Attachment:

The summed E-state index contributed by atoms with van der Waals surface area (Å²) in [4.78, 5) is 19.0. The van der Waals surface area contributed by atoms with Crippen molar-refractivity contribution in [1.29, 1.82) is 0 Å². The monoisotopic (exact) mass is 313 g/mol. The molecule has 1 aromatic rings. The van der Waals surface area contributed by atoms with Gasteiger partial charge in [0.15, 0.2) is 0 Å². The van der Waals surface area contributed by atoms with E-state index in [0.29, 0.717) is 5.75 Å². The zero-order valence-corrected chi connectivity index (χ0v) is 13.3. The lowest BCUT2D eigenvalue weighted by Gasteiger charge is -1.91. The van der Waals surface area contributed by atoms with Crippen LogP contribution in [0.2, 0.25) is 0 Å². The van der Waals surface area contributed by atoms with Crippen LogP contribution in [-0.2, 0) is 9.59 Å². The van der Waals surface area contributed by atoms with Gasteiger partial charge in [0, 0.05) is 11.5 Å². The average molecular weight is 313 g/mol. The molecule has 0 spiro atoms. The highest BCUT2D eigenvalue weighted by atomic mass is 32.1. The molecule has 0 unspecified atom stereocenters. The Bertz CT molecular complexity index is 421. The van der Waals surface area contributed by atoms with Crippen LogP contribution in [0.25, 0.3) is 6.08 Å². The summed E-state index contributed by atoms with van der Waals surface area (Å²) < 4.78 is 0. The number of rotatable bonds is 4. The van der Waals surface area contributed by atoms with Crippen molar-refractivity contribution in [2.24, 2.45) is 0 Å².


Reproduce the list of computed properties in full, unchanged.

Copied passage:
The summed E-state index contributed by atoms with van der Waals surface area (Å²) in [4.78, 5) is 19.0. The van der Waals surface area contributed by atoms with Crippen molar-refractivity contribution in [1.29, 1.82) is 0 Å². The monoisotopic (exact) mass is 313 g/mol. The molecule has 1 aromatic rings. The van der Waals surface area contributed by atoms with Gasteiger partial charge in [0.15, 0.2) is 0 Å². The van der Waals surface area contributed by atoms with E-state index in [0.29, 0.717) is 5.75 Å². The zero-order valence-corrected chi connectivity index (χ0v) is 13.3. The lowest BCUT2D eigenvalue weighted by Gasteiger charge is -1.91. The van der Waals surface area contributed by atoms with Crippen LogP contribution in [0.2, 0.25) is 0 Å². The van der Waals surface area contributed by atoms with Crippen LogP contribution in [-0.2, 0) is 9.59 Å². The van der Waals surface area contributed by atoms with Gasteiger partial charge in [0, 0.05) is 11.5 Å². The average molecular weight is 313 g/mol. The molecule has 0 spiro atoms. The highest BCUT2D eigenvalue weighted by atomic mass is 32.1. The molecule has 0 unspecified atom stereocenters. The Bertz CT molecular complexity index is 421. The van der Waals surface area contributed by atoms with Crippen LogP contribution in [0.25, 0.3) is 6.08 Å². The summed E-state index contributed by atoms with van der Waals surface area (Å²) < 4.78 is 0. The number of rotatable bonds is 4. The van der Waals surface area contributed by atoms with Crippen molar-refractivity contribution in [2.24, 2.45) is 0 Å².